You may be thinking that your debts are out of control, and that perhaps you should be looking into filing a bankruptcy. On the other hand, you are concerned that if you do file a bankruptcy, then your credit rating will take a big hit. How a bankruptcy would affect your credit score is a valid issue to consider, and is actually one of the most common concerns people have when considering how to deal with their debts.
Credit has become so important in our lives that people are afraid of losing their good credit — or even their not-so-good credit. They may struggle for years to pay off their debts, and even go through garnishments of their earnings, and still end up having to file a bankruptcy at some point when their debts become overwhelming.
While a bankruptcy on your credit report doesn’t look good to future creditors, the weight of its effect on your credit rating depends largely on how good your credit was before you filed the bankruptcy. If you are behind on several accounts and your debt-to-asset ratio is high (which means that you have a lot of debts and not a lot of assets), your credit rating is already low. A bankruptcy filing may drop it a little more, but it won’t take a dramatic drop. In fact, it may be slightly beneficial to a potential credit provider, as you are taking a positive step to deal with your debts by filing a bankruptcy rather than just continuing to ignore them.
Further, if you file under chapter 13, in which you pay some percentage of your debts over three to five years, future creditors may look at you as being more responsible for repaying those past debts as best you are able, and thus regard you as a better credit risk in the future.
If you have a high credit score before you file, the drop in your credit rating will likely be more dramatic. However, that drop may be temporary. Bankruptcy can also be the quickest way to revive your credit score. If you are already behind on your debt payments or have accounts that were placed with collection agencies, bankruptcy can help to get you back on your feet sooner than other types of debt management programs. Filing a bankruptcy can wipe out many types of debts. It provides you with a fresh financial start. When you can reduce your debt load and regain control of your finances, you can start making loan and credit account payments on time, reduce your debt-to-income ratio, and start to rebuild your credit.
On the other hand, if you try to work with a debt consolidation service, your results may not be satisfactory. While a bankruptcy court has the power to force the creditors to accept a lower amount in full satisfaction of their debt, a debt consolidation service does not. The service cannot protect you from a creditor filing a lawsuit against you and ultimately collecting a judgment against you. Moreover, if the service helps you to negotiate a settlement of a debt, the creditor can present you with a 1099 form at income tax time, making you responsible for the unpaid portion of the indebtedness as “forgiveness of a debt”, which can’t happen in a bankruptcy.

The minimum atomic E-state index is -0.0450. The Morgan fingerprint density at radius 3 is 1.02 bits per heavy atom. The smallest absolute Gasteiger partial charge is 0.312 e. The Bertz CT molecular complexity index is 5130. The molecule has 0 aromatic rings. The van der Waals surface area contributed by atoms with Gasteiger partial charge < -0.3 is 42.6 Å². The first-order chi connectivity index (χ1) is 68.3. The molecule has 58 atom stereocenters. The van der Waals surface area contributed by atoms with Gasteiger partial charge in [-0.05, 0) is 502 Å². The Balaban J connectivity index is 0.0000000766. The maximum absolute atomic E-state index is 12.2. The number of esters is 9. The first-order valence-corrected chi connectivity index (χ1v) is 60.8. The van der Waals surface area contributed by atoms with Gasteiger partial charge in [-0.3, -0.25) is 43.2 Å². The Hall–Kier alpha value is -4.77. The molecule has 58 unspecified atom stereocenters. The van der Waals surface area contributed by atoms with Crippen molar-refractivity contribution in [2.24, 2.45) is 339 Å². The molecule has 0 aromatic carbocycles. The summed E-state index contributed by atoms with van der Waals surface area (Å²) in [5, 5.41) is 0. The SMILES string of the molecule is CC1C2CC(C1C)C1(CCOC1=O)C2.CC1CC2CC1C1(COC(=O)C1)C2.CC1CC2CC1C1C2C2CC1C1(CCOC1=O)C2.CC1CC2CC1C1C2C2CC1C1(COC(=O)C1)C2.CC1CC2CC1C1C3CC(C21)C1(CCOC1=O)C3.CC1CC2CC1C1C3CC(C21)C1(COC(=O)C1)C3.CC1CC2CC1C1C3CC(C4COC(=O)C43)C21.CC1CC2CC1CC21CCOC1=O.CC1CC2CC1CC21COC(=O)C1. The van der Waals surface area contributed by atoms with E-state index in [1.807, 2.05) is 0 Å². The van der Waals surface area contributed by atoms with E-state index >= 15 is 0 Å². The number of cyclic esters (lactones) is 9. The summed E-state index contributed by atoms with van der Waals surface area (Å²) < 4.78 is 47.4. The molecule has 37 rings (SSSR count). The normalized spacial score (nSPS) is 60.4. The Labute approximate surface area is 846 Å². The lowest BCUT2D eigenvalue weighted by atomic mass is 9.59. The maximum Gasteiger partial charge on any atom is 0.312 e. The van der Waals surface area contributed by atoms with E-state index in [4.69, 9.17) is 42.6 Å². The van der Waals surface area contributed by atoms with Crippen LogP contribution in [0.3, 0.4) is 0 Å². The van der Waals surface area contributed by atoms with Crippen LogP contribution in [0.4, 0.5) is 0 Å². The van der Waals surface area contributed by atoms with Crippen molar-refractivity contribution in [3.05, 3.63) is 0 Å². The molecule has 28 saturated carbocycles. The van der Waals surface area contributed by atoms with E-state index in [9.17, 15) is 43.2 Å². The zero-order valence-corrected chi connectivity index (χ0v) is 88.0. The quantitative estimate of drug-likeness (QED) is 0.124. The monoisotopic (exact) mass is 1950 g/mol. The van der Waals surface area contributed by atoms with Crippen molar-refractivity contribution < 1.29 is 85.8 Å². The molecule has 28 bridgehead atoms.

A bankruptcy filing can remain on your credit report for up to 10 years. However, you can start rebuilding your credit right away. If you continue to make your mortgage payments and car payments during and after the bankruptcy, you are rebuilding your credit. If you have student loans, making the monthly payments on those will rebuild your credit, despite the fact that you can’t discharge them in bankruptcy anyway. If you keep your debt load low, that will help. Getting a credit card when you’re ready to handle it again, making small charges and paying the bill off in full every month will help to reinstate your credit.
You will likely be deluged with offers for credit cards after your bankruptcy. That may sound surprising, but keep in mind that you cannot file a bankruptcy again for several years. Therefore, if you don’t pay on them, the credit card companies know they can get a judgment against you and then take action to collect on that judgment through garnishment or bank attachment. However, keep in mind that the rate of interest they offer you on the credit card may be far higher than what they charge to people with a better credit record. For that reason, it would be best to have just one or two credit cards and pay them off every month.
For similar reasons, you should have no problem getting a car loan should you need to do so. But again, watch the interest rate.
If you are considering a bankruptcy, then chances are good that you’re already behind on paying your monthly bills. Your credit report will reflect that your payments are late, and other creditors will not look favorably on extending credit to you. So what’s the benefit to your credit score if you don’t file a bankruptcy in that situation? Is your credit score going to look much better in a couple years? Are you likely to have saved money in a couple years so that you’re not going to need to borrow more money then? If you continue on as you have been, your credit score will only continue downward. But if you file under Chapter 7 or Chapter 13 now, you’ll be cutting your losses and can begin re-growing your credit score.